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Graduate Diploma of Laws


Faculty of Arts
Graduate Diploma of Laws (GradDipLaw)
Admission Requirement:
• Australian level 7 bachelor's qualification or recognised equivalent
• GPA of 4.20 (out of 7.00)
English Language Proficiency:
IELTS of 7.0 overall with minimum 6.5 in each band, or equivalent
Study Mode:
Full-time, Part-time
Attendance Mode:
Internal, External
Candidature Length:
Full-time: 0.5 years - 1 year
North Ryde — Session 1 (February)
North Ryde — Session 2 (July)
External — Session 1 (February)
External — Session 2 (July)
Volume of Learning:
Equivalent to 1 year
General requirements:
Minimum number of credit points 32
Minimum number of credit points at 600 level 8
Minimum number of credit points at 800 level 24
Completion of other specific minimum requirements as set out below

In order to graduate students must ensure that they have satisfied all of the general requirements of the award.

Specific minimum requirements:

Credit points

600 level

Foundations of Law (4)
International Law (4)

800 level

8cp from
The Law of Obligations I - Contracts (4)
Theories of Law and Justice (4)
Applied Legal Ethics (4)
Company Law (4)
16cp from
LAW units at 800 level
LAWS units at 800 level


Program Learning Outcomes and Additional Information
AQF Level Level 8 Graduate Diploma
CRICOS Code 083763C
Overview and Aims of the Program The Graduate Diploma in Law is available to non-lawyers. It provides focused foundational knowledge and training of skills to prepare students for further postgraduate study in law or to provide training for individuals in allied professional fields, such as in government, advocacy, management or compliance roles in private and commercial settings. The level of preparation in the Diploma is more extensive than the Certificate as it permits students to complete advanced postgraduate units in law or to undertake additional subjects in core doctrinal areas.
Graduate Capabilities

The Graduate Capabilities Framework articulates the fundamentals that underpin all of Macquarie’s academic programs. It expresses these as follows:

Cognitive capabilities
(K) discipline specific knowledge and skills
(T) critical, analytical and integrative thinking
(P) problem solving and research capability
(I) creative and innovative

Interpersonal or social capabilities
(C) effective communication
(E) engaged and ethical local and global citizens
(A) socially and environmentally active and responsible

Personal capabilities
(J) capable of professional and personal judgement and initiative
(L) commitment to continuous learning

Program Learning Outcomes By the end of this program it is anticipated you should be able to:

1. demonstrated understanding of foundational concepts and skills in law across a range of doctrinal areas (K)
2. demonstrate your understanding of the broader interdisciplinary, international and comparative contexts for the application of legal principles (K, E)
3. apply advanced critical thinking and judgment in the recognition and resolution of legal problems (T, P)
4. apply advanced legal research and analytical skills to resolve contemporary legal problems (P)
5. communicate clearly and effectively in both oral and written forms to specialist and generalist audiences (C)
6. demonstrate the capacity for self-directed learning necessary for further postgraduate study in law (J).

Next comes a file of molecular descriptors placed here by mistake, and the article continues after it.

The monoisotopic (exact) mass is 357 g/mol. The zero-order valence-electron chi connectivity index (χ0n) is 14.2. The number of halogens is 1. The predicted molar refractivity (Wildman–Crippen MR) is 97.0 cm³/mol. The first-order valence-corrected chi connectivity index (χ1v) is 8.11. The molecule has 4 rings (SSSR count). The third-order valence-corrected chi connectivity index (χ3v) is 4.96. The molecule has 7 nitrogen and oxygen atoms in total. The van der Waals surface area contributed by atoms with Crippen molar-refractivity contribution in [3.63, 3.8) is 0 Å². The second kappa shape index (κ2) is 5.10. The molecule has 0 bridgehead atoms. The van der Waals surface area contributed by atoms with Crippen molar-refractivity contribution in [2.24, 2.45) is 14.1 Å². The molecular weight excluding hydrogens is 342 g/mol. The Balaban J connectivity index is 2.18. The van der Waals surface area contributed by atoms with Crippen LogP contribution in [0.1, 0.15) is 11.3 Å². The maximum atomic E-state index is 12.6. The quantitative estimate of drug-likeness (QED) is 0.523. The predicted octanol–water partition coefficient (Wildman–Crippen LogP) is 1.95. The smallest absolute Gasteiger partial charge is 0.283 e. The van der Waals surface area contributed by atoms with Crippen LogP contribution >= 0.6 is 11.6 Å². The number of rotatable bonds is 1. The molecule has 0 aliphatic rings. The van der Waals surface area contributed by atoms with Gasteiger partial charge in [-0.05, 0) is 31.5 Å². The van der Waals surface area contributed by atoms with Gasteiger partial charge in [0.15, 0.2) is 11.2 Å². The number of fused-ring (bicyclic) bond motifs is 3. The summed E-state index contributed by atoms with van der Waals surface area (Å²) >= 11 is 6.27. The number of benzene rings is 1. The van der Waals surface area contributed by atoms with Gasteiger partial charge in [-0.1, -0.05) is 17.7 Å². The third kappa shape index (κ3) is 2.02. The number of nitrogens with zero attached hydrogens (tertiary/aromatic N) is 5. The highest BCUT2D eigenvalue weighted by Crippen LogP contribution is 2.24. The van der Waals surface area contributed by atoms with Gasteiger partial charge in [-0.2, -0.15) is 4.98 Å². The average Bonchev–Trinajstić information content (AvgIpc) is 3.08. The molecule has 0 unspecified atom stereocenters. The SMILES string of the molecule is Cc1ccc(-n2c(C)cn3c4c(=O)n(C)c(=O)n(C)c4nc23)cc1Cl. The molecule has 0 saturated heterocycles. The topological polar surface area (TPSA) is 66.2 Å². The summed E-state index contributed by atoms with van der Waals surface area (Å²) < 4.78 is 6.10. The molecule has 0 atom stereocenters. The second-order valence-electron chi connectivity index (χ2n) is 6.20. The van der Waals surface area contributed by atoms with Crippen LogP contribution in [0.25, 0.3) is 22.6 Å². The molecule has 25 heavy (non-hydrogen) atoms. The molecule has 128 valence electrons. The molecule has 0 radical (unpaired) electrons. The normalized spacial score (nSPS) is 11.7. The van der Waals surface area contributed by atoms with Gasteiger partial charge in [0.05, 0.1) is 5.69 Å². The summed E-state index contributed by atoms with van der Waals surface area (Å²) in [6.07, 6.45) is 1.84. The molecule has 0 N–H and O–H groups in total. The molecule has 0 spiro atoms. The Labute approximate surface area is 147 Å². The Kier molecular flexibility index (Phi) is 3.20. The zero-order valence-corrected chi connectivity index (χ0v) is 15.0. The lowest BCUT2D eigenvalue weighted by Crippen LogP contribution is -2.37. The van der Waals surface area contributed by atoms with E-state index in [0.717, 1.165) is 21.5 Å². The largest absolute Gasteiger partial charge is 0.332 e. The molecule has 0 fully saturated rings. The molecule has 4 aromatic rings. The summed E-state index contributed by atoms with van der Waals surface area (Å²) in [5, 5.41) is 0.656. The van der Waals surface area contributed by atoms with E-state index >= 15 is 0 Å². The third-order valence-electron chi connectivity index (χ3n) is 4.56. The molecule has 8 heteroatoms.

Learning and Teaching Methods The Graduate Diploma in Law provides focused foundational knowledge and skills training for non-lawyers that will prepare them for further postgraduate study in law (via relevant pathways into the Diploma of Law, J.D. or LL.M.), while also building skills relevant to current work environments. The program emphasizes critical thinking, research, analytical and judgment skills, as well as developing the capacity to work in a self-directed way, all which will enhance the student’s ability to study at postgraduate level as well as to be able to deal with real world legal and policy challenges.

In order to achieve this aim, teaching and learning in this program is undertaken by means of various methods: lectures, tutorials, seminars, intensive on-campus sessions and supervised on-line activities. Lectures are delivered by experts in the legal fields relevant to the different units of the program. Lecturers use visual aids such as power-point slides, video clips and web-based materials. They also provide in advance appropriate readings that allow students to understand the content being taught. Lectures are recorded (and some of them are pre-recorded) for external students and for internal students unable to attend them or willing to listen to them again. Lectures are structured for the purpose of introducing each topic in a way that allows students to comprehend the compulsory and complementary readings and to participate in the seminars, tutorials and intensive on-campus sessions.

Internal students will attend a lecture followed by a seminar or a tutorial that is scheduled either in the week the lecture is delivered or in the following week. External students attend an on-campus session that is usually scheduled during the mid-semester break. Student-centered activities take place in seminars, tutorials and intensive on-campus session. In those activities, students divided in small groups have the opportunity to improve the knowledge acquired in the lecture and apply it to solve hypothetical or real life legal issues, or to develop critical perspectives on current legal problems. Those teaching activities are designed to train students in legal critical thinking, legal research skills, and in the ability to perform independent academic work at post-graduate level.

Finally, each unit of the Graduate Diploma in Law has an on-line website. Schedules of activities, readings, lecture slides, assessment tasks and other relevant information are uploaded onto the website. Each website also has one or more discussion forum in which students can ask questions to lecturers and tutors, discuss topics with their peers, and carry out supervised teaching and learning activities, such as collaborative research projects.